In rare accord, both sides in the Israeli-Palestinian dispute questioned the award, saying the 48-year-old president has yet to fulfill his promise as a conciliator.

  • “Nothing has changed in the Obama administration’s policies from previous U.S. governments, except statements, promises and hopes,” said Fawzi Barhoum, a spokesman for Hamas, the Palestinian faction that runs the Gaza Strip.

  • For Efraim Inbar, a politics professor at Bar-Ilan University near Tel Aviv, the prize shows that “the Nobel judges are unable to distinguish between words and deeds.”

The award was announced as Washington is consumed by a debate over Afghanistan, with leading Republicans urging the dispatch of additional troops and opponents warning obama against plunging deeper into what they see as an unwinnable war.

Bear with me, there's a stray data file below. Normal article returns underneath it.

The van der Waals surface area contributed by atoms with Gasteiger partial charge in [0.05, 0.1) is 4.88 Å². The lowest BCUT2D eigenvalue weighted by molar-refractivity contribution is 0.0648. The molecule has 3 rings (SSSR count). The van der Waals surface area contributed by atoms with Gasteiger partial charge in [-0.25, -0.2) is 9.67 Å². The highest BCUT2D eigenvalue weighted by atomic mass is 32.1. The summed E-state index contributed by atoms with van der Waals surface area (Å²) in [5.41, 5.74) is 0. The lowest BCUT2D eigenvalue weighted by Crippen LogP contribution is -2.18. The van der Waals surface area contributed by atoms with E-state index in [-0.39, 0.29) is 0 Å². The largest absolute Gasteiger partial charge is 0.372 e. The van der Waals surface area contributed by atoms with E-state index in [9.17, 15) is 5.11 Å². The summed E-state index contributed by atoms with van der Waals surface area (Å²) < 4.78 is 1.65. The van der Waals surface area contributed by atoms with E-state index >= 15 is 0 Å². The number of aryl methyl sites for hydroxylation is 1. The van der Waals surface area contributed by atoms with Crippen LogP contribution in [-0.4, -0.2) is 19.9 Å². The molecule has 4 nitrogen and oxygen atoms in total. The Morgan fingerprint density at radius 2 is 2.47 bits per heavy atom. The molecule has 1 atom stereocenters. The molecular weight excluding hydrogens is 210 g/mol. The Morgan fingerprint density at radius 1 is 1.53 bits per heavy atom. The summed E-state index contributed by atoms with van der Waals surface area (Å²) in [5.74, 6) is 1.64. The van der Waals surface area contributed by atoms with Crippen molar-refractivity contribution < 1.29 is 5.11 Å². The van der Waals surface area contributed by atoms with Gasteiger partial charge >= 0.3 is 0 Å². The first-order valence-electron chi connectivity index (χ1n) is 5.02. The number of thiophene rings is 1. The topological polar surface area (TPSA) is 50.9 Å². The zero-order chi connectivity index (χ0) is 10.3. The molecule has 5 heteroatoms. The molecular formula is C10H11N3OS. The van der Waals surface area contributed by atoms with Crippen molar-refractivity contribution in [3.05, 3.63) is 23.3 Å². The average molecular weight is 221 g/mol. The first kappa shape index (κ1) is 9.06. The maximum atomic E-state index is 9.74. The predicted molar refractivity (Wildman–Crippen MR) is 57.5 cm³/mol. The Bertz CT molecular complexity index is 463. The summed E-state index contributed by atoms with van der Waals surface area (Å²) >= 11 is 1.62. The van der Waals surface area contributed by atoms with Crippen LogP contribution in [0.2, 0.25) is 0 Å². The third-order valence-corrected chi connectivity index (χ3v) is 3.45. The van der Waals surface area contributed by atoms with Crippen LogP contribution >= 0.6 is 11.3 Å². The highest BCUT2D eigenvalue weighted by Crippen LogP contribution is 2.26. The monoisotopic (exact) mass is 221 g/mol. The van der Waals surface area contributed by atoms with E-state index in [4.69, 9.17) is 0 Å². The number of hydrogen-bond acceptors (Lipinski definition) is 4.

obama’s foreign policy “so far has brought a mixed result in Afghanistan,” said Ahmed Nader Nadery, a member of the Afghan Independent Human Rights Commission. “Afghans worry that his pragmatism may lead him to reduce the U.S. commitment as it becomes more politically difficult.”
Past honors to active politicians have come back to haunt the Nobel Committee. U.S. Secretary of State Henry Kissinger and North Vietnamese diplomat Le Duc Tho shared the 1973 prize for negotiating a peace treaty that collapsed two years later when North Vietnam’s forces overran South Vietnam.
The Nobel Committee keeps its deliberations secret, disclosing only that it received a record 205 nominations for the 2009 peace prize, of which 33 were for organizations. It may, however, “permit access to material which formed the basis” for the selection of obama — in the year 2059.

Previous U.S. Nobel Peace Laurates

[Check out this list!! There’s only two on it who have Fluffy obama’s low level of competence; jimmy “If I Had A Hammer” carter and al “The Sky’s Fallin’,” The Sky’s Fallin’ ” gore. carter got his award for trying to find solutions to conflicts-solutions that didn’t work!! gore got his for promoting the “global warming” hoax!! The level that the peace prize has fallen to, it’s becoming nothing more than “just another trinket.”]